Their Eyes Were Watching God Comparative Analysis

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Comparative Analysis: Their Eyes Were Watching God The beginning of the twentieth century in the United States was a difficult time full of oppression for most women, They're Eyes Were Watching God by Zora Neale Hurston along with Kate Chopin’s The Story of an Hour, and Gilman’s The Yellow Wallpaper all highlight female individualism and liberation from male oppression. In twentieth century America women played only played one role, and that was to be an obedient daughter spouse. Women were not allowed to voice their opinions in any way outside of the house, and in many cases not even inside to their own husbands. In They're Eyes Were Watching God by Zora Neale Hurston, Janie is supposed to be a perfect acquiescent wife to Joe Starks: “ He wanted her submission and he’d keep on fighting until he felt he had it. So gradually, she pressed her teeth together and learned to hush. The spirit of the marriage left the bedroom and took to living in the parlor. It was there to shake hands whenever company came to visit, but it never went back inside the bedroom again” (183). In their patriarchal society it was normal for a wife to feel oppressed and to crave freedom, and independence from her husband; when Joe Starks died Janie finally felt free from his oppression. This …show more content…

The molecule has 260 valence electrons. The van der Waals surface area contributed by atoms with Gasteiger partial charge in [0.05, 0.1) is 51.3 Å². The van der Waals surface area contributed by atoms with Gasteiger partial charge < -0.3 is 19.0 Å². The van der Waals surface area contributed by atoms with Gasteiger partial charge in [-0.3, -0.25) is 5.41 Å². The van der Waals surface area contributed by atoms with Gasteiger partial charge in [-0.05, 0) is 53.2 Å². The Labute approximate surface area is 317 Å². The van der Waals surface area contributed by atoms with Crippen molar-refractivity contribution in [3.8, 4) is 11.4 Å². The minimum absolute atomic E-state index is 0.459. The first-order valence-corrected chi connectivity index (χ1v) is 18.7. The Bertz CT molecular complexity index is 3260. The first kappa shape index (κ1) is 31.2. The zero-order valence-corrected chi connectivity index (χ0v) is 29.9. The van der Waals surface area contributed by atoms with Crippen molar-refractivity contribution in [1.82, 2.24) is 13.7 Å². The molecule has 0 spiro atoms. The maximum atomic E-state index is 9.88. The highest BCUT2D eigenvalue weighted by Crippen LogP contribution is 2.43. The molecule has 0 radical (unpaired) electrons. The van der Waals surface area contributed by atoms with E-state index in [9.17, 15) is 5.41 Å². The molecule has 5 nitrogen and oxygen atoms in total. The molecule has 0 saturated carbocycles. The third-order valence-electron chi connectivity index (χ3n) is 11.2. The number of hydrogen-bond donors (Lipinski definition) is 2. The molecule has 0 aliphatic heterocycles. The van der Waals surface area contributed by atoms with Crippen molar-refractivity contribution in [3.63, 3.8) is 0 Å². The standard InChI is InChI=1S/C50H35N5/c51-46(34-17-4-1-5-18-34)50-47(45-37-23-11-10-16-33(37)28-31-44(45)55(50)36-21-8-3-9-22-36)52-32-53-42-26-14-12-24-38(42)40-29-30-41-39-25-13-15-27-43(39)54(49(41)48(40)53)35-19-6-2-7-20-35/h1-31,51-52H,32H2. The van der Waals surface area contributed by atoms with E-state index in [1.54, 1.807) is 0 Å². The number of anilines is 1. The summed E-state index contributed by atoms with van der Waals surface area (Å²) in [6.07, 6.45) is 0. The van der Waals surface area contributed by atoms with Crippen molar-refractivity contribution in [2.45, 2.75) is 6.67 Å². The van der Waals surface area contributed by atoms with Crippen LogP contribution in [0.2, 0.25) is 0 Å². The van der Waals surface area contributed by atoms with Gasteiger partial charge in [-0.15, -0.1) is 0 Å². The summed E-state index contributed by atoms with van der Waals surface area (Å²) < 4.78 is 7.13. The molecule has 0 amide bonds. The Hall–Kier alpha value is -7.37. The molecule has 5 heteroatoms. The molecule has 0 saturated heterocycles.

In all three works the central theme is the overcoming of male oppression and achieving independence. Both Janie and Mrs. Mallard find independence through the death of their husbands, while the narrator of The Yellow Wallpaper finds independence and freedom by herself through “peeling off the wallpaper”. All women have to live in a society, but it is because of women like Kate Chopin, Zora Neale Hurston, and Charlotte Perkins Gilman that they have gained the right to contribute to

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